Feeling like Stig of the dump

The subtleties of the English language  were brought home the other  morning when a friend asked “How are you feeling?” . It made me think – the addition of the word ‘feeling’ gave the question a different slant compared to the usual “How are you?”. It told me that the friend knew that I had been undergoing chemo (and he would be happy to hear an answer). On the other hand if he had just asked the shorter question there would have been no indication that he was aware of my recent activities. And of course the only answer allowed to “How are you?” is  “Fine, how are you?” – anything more such as “I’ve got a bit of a rash on my left leg.” is definitely frowned on. Continue reading “Feeling like Stig of the dump”

Countdown – three weeks to normality?

Last Thursday was my sixth (of six) chemo session. So the last three week cycle of  my neutrophils and white blood cells running for cover, bottoming out between seven and ten days later before starting to recover so that I am fit enough to be zapped again. This time though no more zapping. Actually zapping is the wrong word, more appropriate for radiotherapy than for chemotherapy, but I will stick with it for now. Continue reading “Countdown – three weeks to normality?”

The best laid plans . . . .

At this point in my last chemo cycle I was in Ward 5 at SMH having been admitted the night before with a temperature and rigor (the shakes – and definitely not of the milk kind). So this time I have made even greater efforts to keep clear of potential sources of infection but as I approach my immunosuppressed period Liz and I both go down with colds. Snuffles and sneezes all round. I have a word with CCHU who say keep a close eye on my temperature and that I can take Day Nurse (other remedies are available) or whatever if required. Continue reading “The best laid plans . . . .”

“You don’t feel your usual peachy self”

That is how my sister-in-law described being on chemotherapy – not ill but not your usual peachy self. She had a different regime to me with weekly doses then a gap and then the same cycle again (more a Matterhorn than my Ben Nevis to use my earlier analogy). At one time there was just a pretty standard dose for all cancers but now it is fine-tuned to the cancer, where it’s at and to the patient. The dose is calculated on the individual’s surface area (estimated from height and weight)! Continue reading ““You don’t feel your usual peachy self””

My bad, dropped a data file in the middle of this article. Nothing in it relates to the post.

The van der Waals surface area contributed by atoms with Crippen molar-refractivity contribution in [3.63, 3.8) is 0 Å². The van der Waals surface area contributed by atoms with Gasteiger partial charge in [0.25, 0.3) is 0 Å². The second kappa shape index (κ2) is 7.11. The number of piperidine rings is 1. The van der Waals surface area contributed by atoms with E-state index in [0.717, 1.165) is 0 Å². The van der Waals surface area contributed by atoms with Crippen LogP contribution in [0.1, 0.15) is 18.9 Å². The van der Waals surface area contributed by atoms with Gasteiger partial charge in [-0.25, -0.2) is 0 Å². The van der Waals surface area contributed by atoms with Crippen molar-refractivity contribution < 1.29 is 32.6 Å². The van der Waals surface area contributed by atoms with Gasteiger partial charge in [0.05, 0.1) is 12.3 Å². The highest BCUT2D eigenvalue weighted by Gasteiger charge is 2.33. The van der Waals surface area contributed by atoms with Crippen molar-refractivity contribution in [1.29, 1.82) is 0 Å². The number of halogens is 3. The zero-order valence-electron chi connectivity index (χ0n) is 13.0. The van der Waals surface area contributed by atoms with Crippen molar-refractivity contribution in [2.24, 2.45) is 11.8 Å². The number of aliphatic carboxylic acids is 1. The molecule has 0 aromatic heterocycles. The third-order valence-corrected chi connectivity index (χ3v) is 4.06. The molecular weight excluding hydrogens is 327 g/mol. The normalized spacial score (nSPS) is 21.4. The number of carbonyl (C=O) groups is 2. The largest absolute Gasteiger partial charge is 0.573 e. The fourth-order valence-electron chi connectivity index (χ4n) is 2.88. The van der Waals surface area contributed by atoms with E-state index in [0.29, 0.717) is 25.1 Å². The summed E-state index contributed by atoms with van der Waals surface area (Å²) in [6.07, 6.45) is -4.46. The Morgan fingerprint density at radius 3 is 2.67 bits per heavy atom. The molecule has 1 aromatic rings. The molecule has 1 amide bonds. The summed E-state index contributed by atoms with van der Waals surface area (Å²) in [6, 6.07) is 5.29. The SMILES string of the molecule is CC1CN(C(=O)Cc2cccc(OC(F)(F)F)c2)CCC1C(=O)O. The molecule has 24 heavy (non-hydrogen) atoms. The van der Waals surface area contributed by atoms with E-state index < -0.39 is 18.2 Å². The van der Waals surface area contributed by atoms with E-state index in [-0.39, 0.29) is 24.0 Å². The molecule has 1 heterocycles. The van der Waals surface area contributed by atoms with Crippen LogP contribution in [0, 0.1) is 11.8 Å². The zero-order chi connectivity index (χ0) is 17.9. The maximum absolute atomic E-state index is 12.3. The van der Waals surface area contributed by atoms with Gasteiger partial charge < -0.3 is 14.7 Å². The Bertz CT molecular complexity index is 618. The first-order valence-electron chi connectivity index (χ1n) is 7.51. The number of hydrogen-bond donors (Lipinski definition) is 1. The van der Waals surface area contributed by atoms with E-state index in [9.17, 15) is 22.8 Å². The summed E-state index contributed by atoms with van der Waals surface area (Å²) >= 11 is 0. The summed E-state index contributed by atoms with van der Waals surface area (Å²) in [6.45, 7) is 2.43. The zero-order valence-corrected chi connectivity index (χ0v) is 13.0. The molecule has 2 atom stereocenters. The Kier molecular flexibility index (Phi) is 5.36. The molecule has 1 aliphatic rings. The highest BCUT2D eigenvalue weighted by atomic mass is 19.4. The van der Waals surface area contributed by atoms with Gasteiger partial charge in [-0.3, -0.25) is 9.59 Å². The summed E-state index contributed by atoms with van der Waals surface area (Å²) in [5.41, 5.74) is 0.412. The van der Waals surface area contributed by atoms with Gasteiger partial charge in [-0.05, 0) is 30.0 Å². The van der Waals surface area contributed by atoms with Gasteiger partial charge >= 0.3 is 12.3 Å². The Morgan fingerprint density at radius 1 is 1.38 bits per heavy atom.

Beetroot is not my colour

I had thought I was doing so well until my temperature hurdled the threshold for contacting the hospital. I have a little red book which gives a list of things to look out for with strict instructions to contact the Cancer Care and Haematology Unit (or the Cancer Ward at the Churchill  if outside “office hours”) should my temperature go over 37.5 degrees (or below 36 degrees). Mine was 38.8 degrees and my face was impersonating a beetroot. Continue reading “Beetroot is not my colour”

Our neighbour shouted at me

Our next door neighbour came into our garden and shouted at me. I had just walked past with the dog and was standing at the front door and thought “That’s very considerate of him” – he has had a cold for a while (what young children will do for you) and wanted to tell me a few things. So we had a chat at distance – I am at my “immunity nadir” when I am most vulnerable to any infections but more about that later. Continue reading “Our neighbour shouted at me”

Am I being too cautious?

On Monday afternoon I should have been giving a talk to Abingdon U3A. I had revised my Furthest South talk to cover not only the Heroic Age of Antarctic exploration but also more recent expeditions and tourism using images from our 2006 trip. I was ready to go but hadn’t run through this latest version to ensure that it didn’t go on too long. So a little more preparation and refinement was needed, but nothing too serious. However I had contacted them as soon as I knew I was going in for chemo to postpone the talk. Continue reading “Am I being too cautious?”